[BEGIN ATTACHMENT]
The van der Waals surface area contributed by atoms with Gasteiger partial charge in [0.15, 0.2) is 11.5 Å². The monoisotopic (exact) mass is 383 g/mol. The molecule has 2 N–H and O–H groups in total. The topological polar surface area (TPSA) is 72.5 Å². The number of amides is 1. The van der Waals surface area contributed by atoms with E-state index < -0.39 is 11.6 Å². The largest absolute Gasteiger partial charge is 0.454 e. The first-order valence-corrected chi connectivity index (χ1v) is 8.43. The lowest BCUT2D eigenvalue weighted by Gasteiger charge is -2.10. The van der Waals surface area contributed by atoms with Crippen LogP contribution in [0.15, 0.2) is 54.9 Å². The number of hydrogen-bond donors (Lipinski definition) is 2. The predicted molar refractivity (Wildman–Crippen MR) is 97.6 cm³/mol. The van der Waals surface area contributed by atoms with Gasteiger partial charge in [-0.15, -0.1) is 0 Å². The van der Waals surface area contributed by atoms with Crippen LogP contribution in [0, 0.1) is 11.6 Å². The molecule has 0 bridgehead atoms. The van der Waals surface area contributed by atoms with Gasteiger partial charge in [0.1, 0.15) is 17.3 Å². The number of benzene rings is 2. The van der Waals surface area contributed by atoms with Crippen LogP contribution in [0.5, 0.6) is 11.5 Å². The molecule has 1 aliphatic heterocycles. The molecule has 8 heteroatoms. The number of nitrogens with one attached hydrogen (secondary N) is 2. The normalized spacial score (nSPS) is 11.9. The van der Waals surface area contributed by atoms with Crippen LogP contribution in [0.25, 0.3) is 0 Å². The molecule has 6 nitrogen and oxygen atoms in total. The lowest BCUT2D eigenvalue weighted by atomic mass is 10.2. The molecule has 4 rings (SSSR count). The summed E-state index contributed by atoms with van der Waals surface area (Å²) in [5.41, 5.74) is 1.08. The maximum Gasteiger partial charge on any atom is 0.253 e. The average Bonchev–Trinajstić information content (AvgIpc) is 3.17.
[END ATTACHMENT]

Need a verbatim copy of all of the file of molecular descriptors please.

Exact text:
The van der Waals surface area contributed by atoms with Gasteiger partial charge in [0.15, 0.2) is 11.5 Å². The monoisotopic (exact) mass is 383 g/mol. The molecule has 2 N–H and O–H groups in total. The topological polar surface area (TPSA) is 72.5 Å². The number of amides is 1. The van der Waals surface area contributed by atoms with E-state index < -0.39 is 11.6 Å². The largest absolute Gasteiger partial charge is 0.454 e. The first-order valence-corrected chi connectivity index (χ1v) is 8.43. The lowest BCUT2D eigenvalue weighted by Gasteiger charge is -2.10. The van der Waals surface area contributed by atoms with Crippen LogP contribution in [0.15, 0.2) is 54.9 Å². The number of hydrogen-bond donors (Lipinski definition) is 2. The predicted molar refractivity (Wildman–Crippen MR) is 97.6 cm³/mol. The van der Waals surface area contributed by atoms with Gasteiger partial charge in [-0.15, -0.1) is 0 Å². The van der Waals surface area contributed by atoms with Crippen LogP contribution in [0, 0.1) is 11.6 Å². The molecule has 0 bridgehead atoms. The van der Waals surface area contributed by atoms with Gasteiger partial charge in [0.1, 0.15) is 17.3 Å². The number of benzene rings is 2. The van der Waals surface area contributed by atoms with Crippen LogP contribution in [0.5, 0.6) is 11.5 Å². The molecule has 1 aliphatic heterocycles. The molecule has 8 heteroatoms. The number of nitrogens with one attached hydrogen (secondary N) is 2. The normalized spacial score (nSPS) is 11.9. The van der Waals surface area contributed by atoms with Crippen LogP contribution in [0.25, 0.3) is 0 Å². The molecule has 6 nitrogen and oxygen atoms in total. The lowest BCUT2D eigenvalue weighted by atomic mass is 10.2. The molecule has 4 rings (SSSR count). The summed E-state index contributed by atoms with van der Waals surface area (Å²) in [5.41, 5.74) is 1.08. The maximum Gasteiger partial charge on any atom is 0.253 e. The average Bonchev–Trinajstić information content (AvgIpc) is 3.17.